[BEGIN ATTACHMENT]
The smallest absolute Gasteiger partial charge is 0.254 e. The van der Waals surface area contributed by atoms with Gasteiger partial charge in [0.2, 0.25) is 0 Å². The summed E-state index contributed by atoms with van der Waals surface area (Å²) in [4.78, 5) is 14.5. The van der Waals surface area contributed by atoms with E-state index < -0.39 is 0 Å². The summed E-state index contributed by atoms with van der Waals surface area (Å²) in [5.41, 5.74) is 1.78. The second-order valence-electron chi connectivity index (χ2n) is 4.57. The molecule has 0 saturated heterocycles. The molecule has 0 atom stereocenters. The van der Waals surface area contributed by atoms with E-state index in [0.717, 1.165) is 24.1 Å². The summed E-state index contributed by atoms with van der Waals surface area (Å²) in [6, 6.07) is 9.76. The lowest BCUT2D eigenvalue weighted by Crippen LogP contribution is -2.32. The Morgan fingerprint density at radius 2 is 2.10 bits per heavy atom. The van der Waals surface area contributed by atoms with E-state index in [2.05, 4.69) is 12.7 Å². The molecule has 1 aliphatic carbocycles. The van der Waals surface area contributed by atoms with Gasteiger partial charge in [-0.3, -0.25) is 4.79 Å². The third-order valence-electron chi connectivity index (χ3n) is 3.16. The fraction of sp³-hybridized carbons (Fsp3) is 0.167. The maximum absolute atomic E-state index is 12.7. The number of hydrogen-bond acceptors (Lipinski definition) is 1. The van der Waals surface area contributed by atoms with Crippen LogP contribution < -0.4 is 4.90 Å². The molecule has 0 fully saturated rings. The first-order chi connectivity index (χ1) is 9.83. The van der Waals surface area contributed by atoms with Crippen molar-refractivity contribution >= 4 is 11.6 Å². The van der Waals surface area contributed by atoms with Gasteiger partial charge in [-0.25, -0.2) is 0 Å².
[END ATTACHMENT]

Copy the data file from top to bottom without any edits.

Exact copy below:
The smallest absolute Gasteiger partial charge is 0.254 e. The van der Waals surface area contributed by atoms with Gasteiger partial charge in [0.2, 0.25) is 0 Å². The summed E-state index contributed by atoms with van der Waals surface area (Å²) in [4.78, 5) is 14.5. The van der Waals surface area contributed by atoms with E-state index < -0.39 is 0 Å². The summed E-state index contributed by atoms with van der Waals surface area (Å²) in [5.41, 5.74) is 1.78. The second-order valence-electron chi connectivity index (χ2n) is 4.57. The molecule has 0 saturated heterocycles. The molecule has 0 atom stereocenters. The van der Waals surface area contributed by atoms with E-state index in [0.717, 1.165) is 24.1 Å². The summed E-state index contributed by atoms with van der Waals surface area (Å²) in [6, 6.07) is 9.76. The lowest BCUT2D eigenvalue weighted by Crippen LogP contribution is -2.32. The Morgan fingerprint density at radius 2 is 2.10 bits per heavy atom. The van der Waals surface area contributed by atoms with E-state index in [2.05, 4.69) is 12.7 Å². The molecule has 1 aliphatic carbocycles. The van der Waals surface area contributed by atoms with Gasteiger partial charge in [-0.3, -0.25) is 4.79 Å². The third-order valence-electron chi connectivity index (χ3n) is 3.16. The fraction of sp³-hybridized carbons (Fsp3) is 0.167. The maximum absolute atomic E-state index is 12.7. The number of hydrogen-bond acceptors (Lipinski definition) is 1. The van der Waals surface area contributed by atoms with Crippen LogP contribution < -0.4 is 4.90 Å². The molecule has 0 fully saturated rings. The first-order chi connectivity index (χ1) is 9.83. The van der Waals surface area contributed by atoms with Crippen molar-refractivity contribution >= 4 is 11.6 Å². The van der Waals surface area contributed by atoms with Gasteiger partial charge in [-0.25, -0.2) is 0 Å².